Charles Stark

Stark joined Brookwood Baptist Medical Center as CEO in 2015. During a 30-year career, Stark has served in various leadership roles in both not-for-profit and proprietary settings. He served as president and CEO of Columbus Regional Health in Georgia, a three-hospital system with a comprehensive cancer center and multiple joint ventures. He also served as president and CEO of Firelands Regional Health System in Sandusky, Ohio, between 2004 and 2012. Stark also spent 13 years in executive roles at HealthSouth Corp., including heading design and development of the “digital hospital” project in Birmingham. He earned a bachelor’s in psychology and a master’s in health care administration from Duke University. 

James Stephens


James Stephens

Stephens is Jefferson County Commission president. He grew up south of Bessemer and attended Samford University, where he earned a bachelor’s in business administration and an MBA. His business experience includes assistant director of meat operations and director of retail development for Associated Grocers of Alabama; past president of Food Centers Inc., past member of the board of directors for Associated Grocers of Alabama, past owner of Jimmie’s Food Center and president, Stephens and Son Enterprises. He is a former Bessemer city councilman. He serves on the Birmingham Jefferson Civic Center Authority board of directors, Jefferson County Department of Health board, Birmingham Business Alliance board and the Rotary Club of Birmingham.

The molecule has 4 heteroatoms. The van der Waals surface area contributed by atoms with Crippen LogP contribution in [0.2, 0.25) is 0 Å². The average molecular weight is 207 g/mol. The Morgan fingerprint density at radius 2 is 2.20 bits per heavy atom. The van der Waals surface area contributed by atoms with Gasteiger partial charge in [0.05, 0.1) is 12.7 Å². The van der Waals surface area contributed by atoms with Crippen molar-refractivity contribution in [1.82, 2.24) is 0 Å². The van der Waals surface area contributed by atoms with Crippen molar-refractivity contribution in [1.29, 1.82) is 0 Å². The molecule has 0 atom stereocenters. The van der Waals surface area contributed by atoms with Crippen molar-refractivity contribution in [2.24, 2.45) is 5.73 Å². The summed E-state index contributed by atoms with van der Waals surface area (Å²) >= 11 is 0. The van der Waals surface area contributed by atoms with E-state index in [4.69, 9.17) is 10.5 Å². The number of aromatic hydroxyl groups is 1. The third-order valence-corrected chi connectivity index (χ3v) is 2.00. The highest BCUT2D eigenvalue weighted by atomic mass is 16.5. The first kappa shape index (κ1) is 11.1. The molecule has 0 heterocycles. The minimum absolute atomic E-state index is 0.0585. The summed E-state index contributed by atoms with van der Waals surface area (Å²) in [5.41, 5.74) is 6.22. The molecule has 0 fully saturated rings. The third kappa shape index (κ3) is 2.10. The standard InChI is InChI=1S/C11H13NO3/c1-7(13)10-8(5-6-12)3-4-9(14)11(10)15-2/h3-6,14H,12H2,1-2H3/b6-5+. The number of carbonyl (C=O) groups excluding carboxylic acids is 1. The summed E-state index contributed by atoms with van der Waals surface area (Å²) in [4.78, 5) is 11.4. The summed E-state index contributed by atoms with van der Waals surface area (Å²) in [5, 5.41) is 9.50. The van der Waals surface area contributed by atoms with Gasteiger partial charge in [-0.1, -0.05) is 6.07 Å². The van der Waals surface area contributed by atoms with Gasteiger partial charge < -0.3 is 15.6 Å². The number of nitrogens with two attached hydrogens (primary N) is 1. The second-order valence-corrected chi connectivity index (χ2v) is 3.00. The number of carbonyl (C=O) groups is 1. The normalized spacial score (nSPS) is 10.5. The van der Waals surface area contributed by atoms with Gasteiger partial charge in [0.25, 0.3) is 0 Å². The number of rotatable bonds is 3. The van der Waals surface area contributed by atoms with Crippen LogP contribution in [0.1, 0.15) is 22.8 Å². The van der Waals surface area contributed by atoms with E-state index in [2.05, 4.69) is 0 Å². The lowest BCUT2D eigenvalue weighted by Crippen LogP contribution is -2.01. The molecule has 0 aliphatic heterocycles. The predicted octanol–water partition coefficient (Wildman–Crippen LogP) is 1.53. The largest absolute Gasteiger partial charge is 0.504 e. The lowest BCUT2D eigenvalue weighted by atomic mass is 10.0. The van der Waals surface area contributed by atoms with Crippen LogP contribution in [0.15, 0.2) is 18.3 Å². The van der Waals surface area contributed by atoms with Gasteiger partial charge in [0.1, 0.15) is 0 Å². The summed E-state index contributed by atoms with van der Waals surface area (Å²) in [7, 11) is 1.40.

Arthur Tipton

Tipton became president and CEO of Southern Research in 2013. Previously, he worked in the pharmaceutical and biotech industries for 25 years, participating in the growth of three start-up companies. The company he founded in 2005 as an SRI spin-out company — Brookwood Pharmaceuticals — was acquired by SurModics in August 2007, then by Evonik in November 2011. At Evonik, Tipton served as senior vice president of the Birmingham division and also led the company’s global drug delivery program. He also served in leadership roles at Durect Corp., Southern BioSystems, Birmingham Polymers and Atrix Laboratories (now part of QLT Inc.). He serves on several biotech and economic development boards. Tipton has 40 issued U.S. patents, 29 published U.S. patent applications and numerous foreign equivalents, with more than 70 presentations and publications. In 2013, he was inducted as a fellow of the National Academy of Inventors. He is a 2015 graduate of the FBI Citizens Academy. He holds a doctorate in polymer science and engineering from the University of Massachusetts in Amherst, and a bachelor of science in chemistry from Spring Hill College.